Full-back Fall was deemed to have unrealistically tackled an airborne Beauden Barrett and the New Zealand fly-half landed on his head, with referee Angus Gardner showing a red card after watching numerous replays.
It followed controversy from the first Test, when Paul Gabrillagues was sent to the sin bin for a high tackle and two All Blacks players were not punished when similar infractions left Remy Grosso with a fractured skull.
Hansen acknowledged the rules were followed and the right decision was reached in Wellington, but he suggested dismissals might be reduced if referees could decide whether an incident needs further investigation by a disciplinary panel, like in the other code.
“It’s disappointing they lost a player. I know it’s tough and they have to look after players but somehow I think that we need to look at something where that can go on report,” he said.
“It is a challenge and he got it wrong. The referee had to red card because that is what the rules say.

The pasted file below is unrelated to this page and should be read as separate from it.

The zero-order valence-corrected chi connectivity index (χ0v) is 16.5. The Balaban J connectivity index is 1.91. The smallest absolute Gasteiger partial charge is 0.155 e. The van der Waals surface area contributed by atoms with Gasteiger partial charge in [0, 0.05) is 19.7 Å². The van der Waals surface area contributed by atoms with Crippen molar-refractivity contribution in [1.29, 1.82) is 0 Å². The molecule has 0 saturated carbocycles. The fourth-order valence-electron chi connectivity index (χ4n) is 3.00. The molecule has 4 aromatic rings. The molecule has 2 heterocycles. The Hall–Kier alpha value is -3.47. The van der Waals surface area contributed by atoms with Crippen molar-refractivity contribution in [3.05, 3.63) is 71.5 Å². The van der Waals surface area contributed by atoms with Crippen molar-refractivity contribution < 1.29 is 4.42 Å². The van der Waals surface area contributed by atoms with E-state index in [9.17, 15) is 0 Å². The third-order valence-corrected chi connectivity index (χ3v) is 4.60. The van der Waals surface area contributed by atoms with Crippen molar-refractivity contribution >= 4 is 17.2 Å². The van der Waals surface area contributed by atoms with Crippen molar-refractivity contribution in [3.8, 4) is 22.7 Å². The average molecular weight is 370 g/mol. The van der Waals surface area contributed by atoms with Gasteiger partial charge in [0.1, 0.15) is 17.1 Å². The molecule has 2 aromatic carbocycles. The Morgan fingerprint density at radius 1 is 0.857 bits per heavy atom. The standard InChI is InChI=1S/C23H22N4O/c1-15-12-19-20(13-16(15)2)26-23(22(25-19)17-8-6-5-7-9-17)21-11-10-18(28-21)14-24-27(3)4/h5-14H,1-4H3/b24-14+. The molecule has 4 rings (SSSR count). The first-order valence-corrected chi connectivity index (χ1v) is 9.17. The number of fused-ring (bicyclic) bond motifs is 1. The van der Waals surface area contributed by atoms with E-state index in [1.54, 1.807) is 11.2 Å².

“Personally, I would like a card that is not out and out deliberate foul play – to be yellow on report for red and allow people to stay on the park.
“The red card always has an effect and it is always a shame when someone is red carded, particularly for an offence that is not really intentional.”
Hansen believes the All Blacks could have performed better with their numerical advantage and put it down to a mentality issue.
“We didn’t manage the game well from [the red card],” he added.
“In sport one of the hardest things to do is to back up a dominant scoreline with another dominant performance so mentally our preparation may not have been as good as we would have liked it to.”
The third Test is in Dunedin on June 23.
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